If you’re looking for a medical superhero, it might be hard to find anything less convincing than a sloth, yet in the fur of these notoriously sluggish animals lies bacteria that produce antibiotics that might just save us all.
Antibiotics have played a major part in the doubling of human life expectancy over the last century or so. However, medical researchers and public health experts are issuing increasingly frantic warnings about the rise of antibiotic resistance. Already, more than a million people a year are dying as a result. If we can’t find replacements fast, even minor surgery could become the equivalent of playing Russian Roulette.
The answers are almost certainly out there. Millions of species have evolved their own solutions to pathogenic bacteria; the quest is to identify, adapt, and develop them. Prospectors trying to fulfill the first of those steps have gotten used to looking in tropical rainforests and in dragon blood. Now, a paper in Environmental Microbiology makes the case for a specific ecosystem within the rainforests – sloth fur.
Sloths eat such low-energy diets that even cleaning their fur the way other mammals do is too much of an effort. Algae growing in the fur may also act as camouflage against the predators from which sloths certainly cannot run. “If you look at the sloth’s fur you see movement: you see moths, you see different types of insects,” Dr Max Chavarria of the University of Costa Rica told AFP. “Obviously when there is co-existence of many types of organisms, there must also be systems that control them.”
Judy Avey-Arroyo runs a sanctuary for sloths injured by encounters with humans, animals, or technology and has noticed something extraordinary. “We’ve never received a sloth that has been sick,” she told AFP. “We’ve received sloths that have been burned by power lines and their entire arm is just destroyed…and there is no infection.” Whatever method the inhabitants of the fur forest use to deal with superbugs can apparently transfer to large mammals – and therefore maybe to us.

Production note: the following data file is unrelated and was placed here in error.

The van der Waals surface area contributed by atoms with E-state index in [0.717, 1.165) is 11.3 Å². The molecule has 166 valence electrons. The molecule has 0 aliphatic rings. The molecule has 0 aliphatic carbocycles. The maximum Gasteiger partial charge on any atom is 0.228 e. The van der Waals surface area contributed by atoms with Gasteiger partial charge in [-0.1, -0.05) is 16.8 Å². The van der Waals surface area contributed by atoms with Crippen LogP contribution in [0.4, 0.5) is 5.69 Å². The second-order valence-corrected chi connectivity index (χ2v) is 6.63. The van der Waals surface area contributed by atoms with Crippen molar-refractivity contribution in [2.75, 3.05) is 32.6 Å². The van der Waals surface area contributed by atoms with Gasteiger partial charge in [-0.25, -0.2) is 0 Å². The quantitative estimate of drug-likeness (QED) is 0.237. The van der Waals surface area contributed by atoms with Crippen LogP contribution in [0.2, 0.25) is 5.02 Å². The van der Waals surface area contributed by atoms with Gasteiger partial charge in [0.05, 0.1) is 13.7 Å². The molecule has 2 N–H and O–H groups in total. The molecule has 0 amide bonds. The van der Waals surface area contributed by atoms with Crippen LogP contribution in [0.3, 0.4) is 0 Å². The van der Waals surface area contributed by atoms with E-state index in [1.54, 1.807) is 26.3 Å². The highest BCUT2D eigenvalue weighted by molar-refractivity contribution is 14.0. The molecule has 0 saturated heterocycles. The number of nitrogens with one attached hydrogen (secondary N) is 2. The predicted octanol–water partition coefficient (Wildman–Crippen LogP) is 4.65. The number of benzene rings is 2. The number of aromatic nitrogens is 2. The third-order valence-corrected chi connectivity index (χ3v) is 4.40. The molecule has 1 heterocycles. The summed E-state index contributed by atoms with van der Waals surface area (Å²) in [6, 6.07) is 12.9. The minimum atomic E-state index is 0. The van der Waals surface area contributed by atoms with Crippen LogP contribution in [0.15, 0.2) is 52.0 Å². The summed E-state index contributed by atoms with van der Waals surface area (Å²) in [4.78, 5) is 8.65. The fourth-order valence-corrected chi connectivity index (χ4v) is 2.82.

Living in the country with perhaps the best record for protecting and restoring its rainforests in the world, Chavarria and coauthors have plenty of opportunity to study their national symbol. They took fur samples from 28 two- and three-toed sloths brought to Avey’s sanctuary with injuries. Six genera of bacteria were common in the samples and the team identified nine strains of Brevibacterium and Rothia that produce disease-fighting molecules.
The authors note that while the microbiome on human skin and hair has been extensively studied, little is known about the lifeforms living on other mammals, even those more familiar to us than sloths. Those that have been studied have microbiomes more like soil than human skin.
It’s a long way from identifying what works in sloth fur to proving success in humans. The substances the team have identified need to be extensively tested for both effectiveness and side effects. It’s more likely they will inspire the manufacturing of similarly structured molecules better suited to the job than be used in their raw form.
This process takes so long that even a sloth might get frustrated and requires immense amounts of money. Many promising candidates discovered in other environments burgeoning with life sit untested in laboratory archives waiting for a company or philanthropist with the deep pockets to take the work further.
Tempting as it might have been to take a sample from Gérard the Space Sloth‘s fur for further research, the bottleneck lies further along the process. Perhaps the authors should approach Kirsten Bell for help.
The study is published in Environmental Microbiology.